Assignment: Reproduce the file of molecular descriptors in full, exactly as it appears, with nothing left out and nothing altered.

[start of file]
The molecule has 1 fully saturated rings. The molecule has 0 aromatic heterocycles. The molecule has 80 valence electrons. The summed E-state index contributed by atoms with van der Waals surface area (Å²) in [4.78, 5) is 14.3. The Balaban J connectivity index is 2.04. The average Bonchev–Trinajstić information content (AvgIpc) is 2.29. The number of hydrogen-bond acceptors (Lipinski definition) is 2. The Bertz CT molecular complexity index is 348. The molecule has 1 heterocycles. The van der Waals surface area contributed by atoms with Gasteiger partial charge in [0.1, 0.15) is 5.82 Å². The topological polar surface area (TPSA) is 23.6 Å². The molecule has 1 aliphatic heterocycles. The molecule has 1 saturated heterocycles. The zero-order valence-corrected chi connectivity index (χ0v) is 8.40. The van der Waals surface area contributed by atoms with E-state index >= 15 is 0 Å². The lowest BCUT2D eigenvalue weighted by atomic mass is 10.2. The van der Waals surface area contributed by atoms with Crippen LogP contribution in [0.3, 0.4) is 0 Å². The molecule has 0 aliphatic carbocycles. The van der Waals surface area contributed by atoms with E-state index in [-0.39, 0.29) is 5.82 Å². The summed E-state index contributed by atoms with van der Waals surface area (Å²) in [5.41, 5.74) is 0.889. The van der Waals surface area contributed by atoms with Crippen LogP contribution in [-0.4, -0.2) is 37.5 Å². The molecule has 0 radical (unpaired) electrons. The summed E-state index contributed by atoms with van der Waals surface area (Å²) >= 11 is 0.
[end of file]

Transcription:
The molecule has 1 fully saturated rings. The molecule has 0 aromatic heterocycles. The molecule has 80 valence electrons. The summed E-state index contributed by atoms with van der Waals surface area (Å²) in [4.78, 5) is 14.3. The Balaban J connectivity index is 2.04. The average Bonchev–Trinajstić information content (AvgIpc) is 2.29. The number of hydrogen-bond acceptors (Lipinski definition) is 2. The Bertz CT molecular complexity index is 348. The molecule has 1 heterocycles. The van der Waals surface area contributed by atoms with Gasteiger partial charge in [0.1, 0.15) is 5.82 Å². The topological polar surface area (TPSA) is 23.6 Å². The molecule has 1 aliphatic heterocycles. The molecule has 1 saturated heterocycles. The zero-order valence-corrected chi connectivity index (χ0v) is 8.40. The van der Waals surface area contributed by atoms with E-state index >= 15 is 0 Å². The lowest BCUT2D eigenvalue weighted by atomic mass is 10.2. The van der Waals surface area contributed by atoms with Crippen LogP contribution in [0.3, 0.4) is 0 Å². The molecule has 0 aliphatic carbocycles. The van der Waals surface area contributed by atoms with E-state index in [-0.39, 0.29) is 5.82 Å². The summed E-state index contributed by atoms with van der Waals surface area (Å²) in [5.41, 5.74) is 0.889. The van der Waals surface area contributed by atoms with Crippen LogP contribution in [-0.4, -0.2) is 37.5 Å². The molecule has 0 radical (unpaired) electrons. The summed E-state index contributed by atoms with van der Waals surface area (Å²) >= 11 is 0.